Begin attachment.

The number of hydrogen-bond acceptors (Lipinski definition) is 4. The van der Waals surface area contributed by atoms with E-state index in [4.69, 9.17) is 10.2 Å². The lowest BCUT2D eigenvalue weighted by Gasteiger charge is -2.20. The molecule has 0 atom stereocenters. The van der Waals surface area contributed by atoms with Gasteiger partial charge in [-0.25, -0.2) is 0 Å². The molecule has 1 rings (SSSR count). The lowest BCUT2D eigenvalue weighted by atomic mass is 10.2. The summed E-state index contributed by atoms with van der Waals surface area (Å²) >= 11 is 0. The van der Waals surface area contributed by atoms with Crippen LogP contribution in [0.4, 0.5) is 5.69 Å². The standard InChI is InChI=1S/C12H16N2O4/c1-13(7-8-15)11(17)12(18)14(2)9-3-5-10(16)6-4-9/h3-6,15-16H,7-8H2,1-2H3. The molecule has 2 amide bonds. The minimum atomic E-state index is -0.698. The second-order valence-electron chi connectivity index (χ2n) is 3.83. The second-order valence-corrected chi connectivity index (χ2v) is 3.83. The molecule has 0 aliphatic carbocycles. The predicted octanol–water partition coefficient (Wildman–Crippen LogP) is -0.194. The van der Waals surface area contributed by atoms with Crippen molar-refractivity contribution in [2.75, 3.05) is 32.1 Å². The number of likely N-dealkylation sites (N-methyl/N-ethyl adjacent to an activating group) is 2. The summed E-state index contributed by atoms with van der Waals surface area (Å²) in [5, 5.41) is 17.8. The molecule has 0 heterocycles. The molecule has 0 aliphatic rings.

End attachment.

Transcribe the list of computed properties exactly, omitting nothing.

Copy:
The number of hydrogen-bond acceptors (Lipinski definition) is 4. The van der Waals surface area contributed by atoms with E-state index in [4.69, 9.17) is 10.2 Å². The lowest BCUT2D eigenvalue weighted by Gasteiger charge is -2.20. The molecule has 0 atom stereocenters. The van der Waals surface area contributed by atoms with Gasteiger partial charge in [-0.25, -0.2) is 0 Å². The molecule has 1 rings (SSSR count). The lowest BCUT2D eigenvalue weighted by atomic mass is 10.2. The summed E-state index contributed by atoms with van der Waals surface area (Å²) >= 11 is 0. The van der Waals surface area contributed by atoms with Crippen LogP contribution in [0.4, 0.5) is 5.69 Å². The standard InChI is InChI=1S/C12H16N2O4/c1-13(7-8-15)11(17)12(18)14(2)9-3-5-10(16)6-4-9/h3-6,15-16H,7-8H2,1-2H3. The molecule has 2 amide bonds. The minimum atomic E-state index is -0.698. The second-order valence-electron chi connectivity index (χ2n) is 3.83. The second-order valence-corrected chi connectivity index (χ2v) is 3.83. The molecule has 0 aliphatic carbocycles. The predicted octanol–water partition coefficient (Wildman–Crippen LogP) is -0.194. The van der Waals surface area contributed by atoms with Crippen molar-refractivity contribution in [2.75, 3.05) is 32.1 Å². The number of likely N-dealkylation sites (N-methyl/N-ethyl adjacent to an activating group) is 2. The summed E-state index contributed by atoms with van der Waals surface area (Å²) in [5, 5.41) is 17.8. The molecule has 0 heterocycles. The molecule has 0 aliphatic rings.